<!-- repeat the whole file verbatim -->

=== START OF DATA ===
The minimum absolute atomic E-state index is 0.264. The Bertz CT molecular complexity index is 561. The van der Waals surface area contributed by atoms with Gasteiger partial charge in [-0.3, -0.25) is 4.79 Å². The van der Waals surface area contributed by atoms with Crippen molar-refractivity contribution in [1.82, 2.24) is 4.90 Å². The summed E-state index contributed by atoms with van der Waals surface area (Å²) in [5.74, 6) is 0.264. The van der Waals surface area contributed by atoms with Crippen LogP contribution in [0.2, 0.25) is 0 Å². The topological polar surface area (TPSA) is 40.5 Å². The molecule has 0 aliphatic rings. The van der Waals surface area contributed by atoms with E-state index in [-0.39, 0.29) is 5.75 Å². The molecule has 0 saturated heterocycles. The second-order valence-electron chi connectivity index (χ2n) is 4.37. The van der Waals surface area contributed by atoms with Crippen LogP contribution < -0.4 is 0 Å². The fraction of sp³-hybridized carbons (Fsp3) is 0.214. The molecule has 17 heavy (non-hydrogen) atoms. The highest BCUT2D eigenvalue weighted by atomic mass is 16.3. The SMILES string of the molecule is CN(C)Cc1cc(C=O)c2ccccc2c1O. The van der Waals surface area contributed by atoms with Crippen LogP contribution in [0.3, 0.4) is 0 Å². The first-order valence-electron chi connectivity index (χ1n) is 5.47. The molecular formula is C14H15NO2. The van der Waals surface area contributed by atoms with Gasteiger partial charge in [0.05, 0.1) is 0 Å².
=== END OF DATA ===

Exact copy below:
The minimum absolute atomic E-state index is 0.264. The Bertz CT molecular complexity index is 561. The van der Waals surface area contributed by atoms with Gasteiger partial charge in [-0.3, -0.25) is 4.79 Å². The van der Waals surface area contributed by atoms with Crippen molar-refractivity contribution in [1.82, 2.24) is 4.90 Å². The summed E-state index contributed by atoms with van der Waals surface area (Å²) in [5.74, 6) is 0.264. The van der Waals surface area contributed by atoms with Crippen LogP contribution in [0.2, 0.25) is 0 Å². The topological polar surface area (TPSA) is 40.5 Å². The molecule has 0 aliphatic rings. The van der Waals surface area contributed by atoms with E-state index in [-0.39, 0.29) is 5.75 Å². The molecule has 0 saturated heterocycles. The second-order valence-electron chi connectivity index (χ2n) is 4.37. The van der Waals surface area contributed by atoms with Crippen LogP contribution < -0.4 is 0 Å². The fraction of sp³-hybridized carbons (Fsp3) is 0.214. The molecule has 17 heavy (non-hydrogen) atoms. The highest BCUT2D eigenvalue weighted by atomic mass is 16.3. The SMILES string of the molecule is CN(C)Cc1cc(C=O)c2ccccc2c1O. The van der Waals surface area contributed by atoms with Crippen LogP contribution in [0.3, 0.4) is 0 Å². The first-order valence-electron chi connectivity index (χ1n) is 5.47. The molecular formula is C14H15NO2. The van der Waals surface area contributed by atoms with Gasteiger partial charge in [0.05, 0.1) is 0 Å².